Why are we doing this to ourselves? Most likely, we are chasing the lifestyle our parents knew. Our desire to have a similar lifestyle is understandable. We are comfortable having this kind of lifestyle and it would be disconcerting and embarrassing if we cannot have it. There are many reasons why this kind of lifestyle is increasingly challenging. The principle one is that there are many more human beings than their used to be. There is also a big disparity between where the good jobs are and where affordable housing exists.

The suburban lifestyle is also bad for our health. You cannot live in a suburb without a car. Instead of walking somewhere, you are likely to drive there instead. Of course, with all that commuting getting any exercise if problematical. And speaking of commuting, if your suburb is like mine then it is probably missing a bus service. We actually do have a bus but it operates during rush hours only. Most of the time it runs empty. We cannot be bothered to take it because it is not convenient. It does not run frequently enough and it does not necessarily take us where we need to go anyhow.

Of course, most of us who do have access to a bus in the suburbs are already living out here. We bought in when prices were affordable. I could no longer afford to buy a house in my own neighborhood. My house, bought for $191,000 in 1993 is now worth close to half a million dollars. Unless a new couple comes complete with some very generous parents or have excellent jobs, the $3000-$4000 monthly mortgage payments are probably out of their price range. Therefore, they are buying further out instead.

There are alternatives, but they require reorienting your perspective and values. One alternative is to move far away from major metropolitan areas and live a smaller, more downsized life doing work that probably is less challenging and does not pay as well. Another alternative is to surrender those dreams of a house in the suburbs and a good neighborhood school for your kids. You have to imagine a lifestyle like in that 60s TV show, A Family Affair, where you and the kids live in an apartment or condominium somewhere in or very near the city. Unless the walls between units and floors are very thick, expect to have your neighbors in your face a lot more. You will still pay a lot for that apartment or condominium and it will have half the space or less of that house in the suburbs. However, at least you will be close to where you work. You will probably not have to spend twenty hours a week like Marc Turner commuting to and from your job.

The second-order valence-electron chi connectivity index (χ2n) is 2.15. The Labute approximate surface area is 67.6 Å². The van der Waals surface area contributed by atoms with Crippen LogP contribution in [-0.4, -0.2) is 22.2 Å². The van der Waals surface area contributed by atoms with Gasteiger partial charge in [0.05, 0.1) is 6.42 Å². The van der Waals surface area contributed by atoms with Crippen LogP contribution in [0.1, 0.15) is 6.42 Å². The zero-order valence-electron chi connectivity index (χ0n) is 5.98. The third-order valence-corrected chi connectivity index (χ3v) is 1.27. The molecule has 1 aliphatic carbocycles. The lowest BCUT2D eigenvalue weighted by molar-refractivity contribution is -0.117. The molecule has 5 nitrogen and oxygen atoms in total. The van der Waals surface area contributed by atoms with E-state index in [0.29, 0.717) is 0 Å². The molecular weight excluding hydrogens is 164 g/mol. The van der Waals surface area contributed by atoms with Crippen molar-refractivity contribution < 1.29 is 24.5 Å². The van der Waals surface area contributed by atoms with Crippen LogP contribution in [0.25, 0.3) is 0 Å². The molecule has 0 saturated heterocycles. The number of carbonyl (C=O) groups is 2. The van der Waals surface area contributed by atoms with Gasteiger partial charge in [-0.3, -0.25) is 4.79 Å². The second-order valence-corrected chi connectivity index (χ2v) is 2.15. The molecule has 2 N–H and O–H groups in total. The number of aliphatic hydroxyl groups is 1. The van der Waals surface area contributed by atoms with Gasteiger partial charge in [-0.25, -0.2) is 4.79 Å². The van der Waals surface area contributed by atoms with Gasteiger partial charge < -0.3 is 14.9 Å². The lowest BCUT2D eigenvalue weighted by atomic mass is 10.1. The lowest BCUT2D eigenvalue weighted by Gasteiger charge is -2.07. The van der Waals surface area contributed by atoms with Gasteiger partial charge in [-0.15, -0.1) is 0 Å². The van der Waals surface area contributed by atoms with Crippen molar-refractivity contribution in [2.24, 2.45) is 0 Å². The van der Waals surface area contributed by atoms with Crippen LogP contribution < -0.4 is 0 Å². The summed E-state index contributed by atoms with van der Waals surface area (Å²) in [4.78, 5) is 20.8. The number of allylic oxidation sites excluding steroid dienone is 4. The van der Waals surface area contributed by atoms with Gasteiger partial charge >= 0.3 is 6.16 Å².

These are essentially your choices for living in America in the 21st century. If you are emulating the Marc Turner lifestyle, expect that every year your lifestyle will become more difficult and more aggravating. At some point, it will become unendurable. There are West Virginians who rise at 3:30 AM in order to get to work in the city. The human body cannot endure such crazy hours and sleep depravation forever. If you lust after the suburban experience, you should face reality and downsize your expectations.

Our planet will appreciate your thoughtfulness.

 

2 Responses to “Death by Suburb”

  1. 7:44 pm on June 5 2007, Matt said:

    Another excellent article. I’m at TechEd 2007 in orlando. I needed a break from all the technogeek conversations and this article did the trick. 🙂

  2. 12:23 pm on June 6 2007, Aubrey said:

    Thank you so much for this entry. I think you may have caused me to have an epiphany.

    I have been so frustrated that I cannot seem to replicate the life my parents led. They had a house in the suburbs on one income. My mom stayed home with us kids.

    Here I am, 28 years old, with a higher degree than my father and a very respectable job. Yet, I have no children, I live in an apartment, and I’m just making ends meet on two incomes. I have two years to get to where my mother was when she started our family. There’s no way I’m going to make it. It is becoming apparent to me that I may never have that life. It makes me feel like a failure. It makes me want to throw my hands up in despair.

    Until I read what you wrote, and realized maybe the problem isn’t me. Maybe the problem is my expectations being out of date with the modern world. Maybe I should feel proud that I haven’t decided to run my body and the environment into the ground trying to chase that rainbow.

    Just maybe :).